* * * * * * * * * * * * * * * * * * * * * * * *
LINGUIST List logo Eastern Michigan University Wayne State University *
* People & Organizations * Jobs * Calls & Conferences * Publications * Language Resources * Text & Computer Tools * Teaching & Learning * Mailing Lists * Search *
* *
LINGUIST List 19.2711

Sun Sep 07 2008

Diss: Pragmatics: Isik-Guler: 'Metapragmatics of (Im)politeness in ...'

Editor for this issue: Evelyn Richter <evelynlinguistlist.org>

To post to LINGUIST, use our convenient web form at http://linguistlist.org/LL/posttolinguist.html.
        1.    Hale Isik-Guler, Metapragmatics of (Im)politeness in Turkish: An exploratory emic investigation

Message 1: Metapragmatics of (Im)politeness in Turkish: An exploratory emic investigation
Date: 05-Sep-2008
From: Hale Isik-Guler <hisikmetu.edu.tr>
Subject: Metapragmatics of (Im)politeness in Turkish: An exploratory emic investigation
E-mail this message to a friend

Institution: Middle East Technical University
Program: Foreign Language Education
Dissertation Status: Completed
Degree Date: 2008

Author: Hale Isik-Guler

Dissertation Title: Metapragmatics of (Im)politeness in Turkish: An exploratory emic investigation

Linguistic Field(s): Pragmatics

Subject Language(s): Turkish (tur)

Dissertation Director:
Prof.Dr. Şükriye Ruhi

Dissertation Abstract:

The research at hand maintains an emic approach to understanding
(im)politeness1 (i.e. in its folk sense) within the meaning making
processes involved in Turkish. With the intention of reaching an
ethnopragmatic theoretical account of (im)politeness, this study
investigates tacit knowledge native speakers of Turkish have on
(im)politeness and their related perceptions and evaluations. The thesis
explores the cultural-conceptual system of (im)politeness in Turkish
utilizing three sources: (a) data from an open-ended metapragmatic
conceptualization questionnaire probing Turkish native speakers' politeness
encounter narratives through seven key metapragmatic politeness terms (i.e.
TERBİYESİZ, PATAVATSIZ, KÜSTAH), and (b) corpus analyses for the lexical
items KİBAR and KABA, (c) (im)politeness encounter narrative interviews
with native speakers of Turkish. This research study has been designed
mainly as an exploration of what Turkish people consider to be (im)polite,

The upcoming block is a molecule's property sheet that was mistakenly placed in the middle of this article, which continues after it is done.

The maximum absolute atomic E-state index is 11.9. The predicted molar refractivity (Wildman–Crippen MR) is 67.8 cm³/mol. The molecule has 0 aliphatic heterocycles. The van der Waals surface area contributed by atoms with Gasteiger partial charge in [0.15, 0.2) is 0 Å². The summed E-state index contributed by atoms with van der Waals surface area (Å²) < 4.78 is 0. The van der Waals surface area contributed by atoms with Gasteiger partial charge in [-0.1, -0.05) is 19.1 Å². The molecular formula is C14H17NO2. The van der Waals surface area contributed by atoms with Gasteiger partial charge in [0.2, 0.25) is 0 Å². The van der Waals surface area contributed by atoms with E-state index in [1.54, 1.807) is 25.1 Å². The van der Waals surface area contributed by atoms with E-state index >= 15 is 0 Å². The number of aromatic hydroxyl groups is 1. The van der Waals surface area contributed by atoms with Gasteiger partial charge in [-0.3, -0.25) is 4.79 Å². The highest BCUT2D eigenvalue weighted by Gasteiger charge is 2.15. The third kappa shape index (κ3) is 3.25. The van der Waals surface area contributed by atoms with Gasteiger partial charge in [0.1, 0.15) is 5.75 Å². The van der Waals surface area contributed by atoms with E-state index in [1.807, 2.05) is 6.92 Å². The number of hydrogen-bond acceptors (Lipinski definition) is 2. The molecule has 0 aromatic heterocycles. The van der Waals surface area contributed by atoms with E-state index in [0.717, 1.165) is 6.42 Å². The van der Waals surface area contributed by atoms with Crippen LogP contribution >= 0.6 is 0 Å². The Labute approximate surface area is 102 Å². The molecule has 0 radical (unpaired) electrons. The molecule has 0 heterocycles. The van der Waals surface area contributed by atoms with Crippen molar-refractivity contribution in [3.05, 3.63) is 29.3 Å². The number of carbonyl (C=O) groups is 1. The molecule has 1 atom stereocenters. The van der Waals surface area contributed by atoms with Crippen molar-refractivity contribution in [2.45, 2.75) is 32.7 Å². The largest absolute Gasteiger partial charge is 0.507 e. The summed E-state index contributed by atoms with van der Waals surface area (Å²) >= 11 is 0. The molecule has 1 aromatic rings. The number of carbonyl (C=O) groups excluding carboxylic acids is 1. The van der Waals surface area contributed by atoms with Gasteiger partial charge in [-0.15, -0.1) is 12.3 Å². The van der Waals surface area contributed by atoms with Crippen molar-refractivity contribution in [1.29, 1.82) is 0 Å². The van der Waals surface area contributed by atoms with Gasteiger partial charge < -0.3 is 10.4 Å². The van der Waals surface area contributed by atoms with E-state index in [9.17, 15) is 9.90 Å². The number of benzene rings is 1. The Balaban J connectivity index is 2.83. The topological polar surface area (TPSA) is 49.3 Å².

how they express they become (im)polite, and how (linguistic)
(im)politeness is interpreted by others in everyday communication, as well
as how Turkish native speakers evaluate (im)politeness through the key
(im)politeness lexemes available in the language, what their 'bases of
evaluation' are and what views they hold concerning motivations underlying
the want to be (im)polite in Turkish. The qualitative thematic analysis
conducted on the questionnaire data yielded six bases of evaluation for
(the total of 1211) politeness narratives, and eight bases of evaluation
for (the 1306) impoliteness narratives. It was revealed that the bases of
evaluation for a polite act in Turkish were primarily 'attentiveness to
other's emotions, needs and goals' and abidance by 'custom', whereas they
were '(quality) face-attack' and '(equity) rights violations' for
impoliteness. The corpus analysis and interview data also corroborated
these findings. The quantitative cross-mapping of (im)politeness lexemes to
(im)politeness themes suggested biases of lexemes for certain themes and
themes for lexemes. The motivational and strategic uses of (im)politeness
were related more to egocentric tendencies with politeness being motivated
predominantly for self-promotion and image management, and goal attainment,
and impoliteness motivated mainly by the desire to establish power and
project power on to other, to perform an emotive reaction, to hurt other
and to reciprocate others' impolite acts to self. The relationship between
(im)politeness and the concepts of sincerity, intentionality, historicity,
reciprocity and public versus private domain influences are worth pursuing
further research on for the Turkish culture. All in all, this study
provides Turkish baseline data for later cross-cultural (im)politeness
research and suggests that (im)politeness1 (lay) conceptualizations can aid
the (scientific) theorizing of (im)politeness2 to a great degree.

Read more issues|LINGUIST home page|Top of issue

Please report any bad links or misclassified data

LINGUIST Homepage | Read LINGUIST | Contact us

NSF Logo

While the LINGUIST List makes every effort to ensure the linguistic relevance of sites listed
on its pages, it cannot vouch for their contents.